Finally, the ProjectsAndObjects table 650 associates each project, as identified in the Projects table 640, with an object, as identified in the Objects table 300. Thus, for example, combining these relational tables, Anthony Karrer (People Table 620, PeopleID=2), born on 1865 (PeopleTable 620, DOB=1865), is associated with the project related to the Eugene Rayford residence (ProjectMember Table 630, Person=2, ProjectID=1) involving the work Kleine Welten VII (Objects table 300, ObjectID=1). Other relationships may be similarly represented.
 The detailed description of these example source tables illustrates the potential complexity of structured data linking numerous data fields. As previously explained, the source tables describing objects may be very simple or may involve many levels of relationships. Indeed, those skilled in the art will recognize that various other relational schemas may be represented with numerous other topics or subject areas. Thus, these example source tables are merely illustrative of the large number of different topics and objects that may be represented.
 Mapping Tables Based On Source Tables
 Referring back to FIG. 2A, and continuing with block 210, mapping tables are configured during the initial installation process. Mapping tables based on the source tables. Mapping tables describe the source data tables and their relationships. Once the relations and field properties of source tables are described, the inverted index tables may be populated. Continuing with the example source tables in FIGS. 3-6, the mapping tables describe the relationships of data within these source tables. In one embodiment of the present invention, and based on the example source tables previously described, mapping tables are embodied in different categories of tables: Collections, Tables, Fields, FieldGroups, and Joins. These mapping tables are illustrated in FIGS. 7-11, and each mapping table will described in further detail with reference to the previously described source tables.
 The ISColletions table 700 generally identifies which collection or database of works of art is to be utilized. The ISCollections table 700 includes columns: CollectionID 702, Name 704, and OriginalDataSource 706. CollectionID 702 is a unique numeric value that identifies a particular collection or database of works of art. For each unique value identifying a collection, and there is a corresponding collection Name 704 and location which stores the collection field, e.g., DSN:c:\\asdf\asdfa, within the OriginalDataSource column 706.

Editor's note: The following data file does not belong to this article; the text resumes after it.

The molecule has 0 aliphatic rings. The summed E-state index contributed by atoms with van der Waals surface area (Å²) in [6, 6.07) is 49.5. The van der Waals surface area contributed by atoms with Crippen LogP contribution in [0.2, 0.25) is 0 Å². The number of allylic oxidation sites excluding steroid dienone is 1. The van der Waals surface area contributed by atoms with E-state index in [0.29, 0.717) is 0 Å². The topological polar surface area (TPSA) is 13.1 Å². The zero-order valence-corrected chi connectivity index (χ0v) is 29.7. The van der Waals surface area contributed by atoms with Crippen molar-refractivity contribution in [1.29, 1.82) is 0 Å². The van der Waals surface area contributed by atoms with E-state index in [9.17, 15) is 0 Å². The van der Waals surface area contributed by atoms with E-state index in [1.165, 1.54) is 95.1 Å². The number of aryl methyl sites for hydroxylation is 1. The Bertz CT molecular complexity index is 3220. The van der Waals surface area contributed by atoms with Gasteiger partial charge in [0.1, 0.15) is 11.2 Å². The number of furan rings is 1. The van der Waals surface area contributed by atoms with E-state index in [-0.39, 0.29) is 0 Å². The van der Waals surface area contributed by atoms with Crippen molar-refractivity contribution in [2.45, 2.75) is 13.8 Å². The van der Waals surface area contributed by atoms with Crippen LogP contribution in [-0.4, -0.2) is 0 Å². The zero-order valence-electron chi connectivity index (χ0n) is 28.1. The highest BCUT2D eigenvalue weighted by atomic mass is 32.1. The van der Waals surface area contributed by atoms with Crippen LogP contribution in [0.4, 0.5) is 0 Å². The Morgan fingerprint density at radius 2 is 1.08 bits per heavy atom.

The second mapping table is the ISTables table 710. ISTables 710 references the previously described ISCollections table 700 and includes six columns: TableID 712, CollectionID 714, TableName 716, Hierarchy 717, and ParentChild 718. The fields of these columns describe some of the relationships of the previously described source tables. TableID 712 includes fields that are unique values identifying each source table. CollectionID 714, as previously explained, includes unique values identifying a particular collection. In this example, there is only one collection, the Dalton Museum collection, as provided in ISCollections 700. Thus, source table Artists is identified by TableID=6. The data in this table does not involve hierarchies with parent-child relationships, thus the zero entries in Hierarchy 717 and ParentChild 718. However, for those tables which do involve hierarchies, such as the Locations table (TableID=8), the field for entry of the Hierarchy column 717 has a “1” entry. Likewise, since the Locations table involves parent-child relationships, this entry in the ParentChild column 718 is a “1.” The next mapping table is the IRFields table 800. IRFields 800 includes columns: FieldID 801, FieldGroupID 802, DisplayName 803, FieldType 804, FieldName 805, TableID 806, DisplayOrder 807, DataFieldSearchable 808, KeywordSearchable 809, and DisplayedinData 810. In addition, IRFields may also include additional columns not shown: JoinPath, Delimter, Hierarchy, HierarchyID. Similar to the other identification fields, FieldID 801 contains a unique value to identify a particular field. Groups of fields may be represented as a FieldGroup, represented by FieldGroupID 802, as explained further below with respect to the IRFieldGroups table.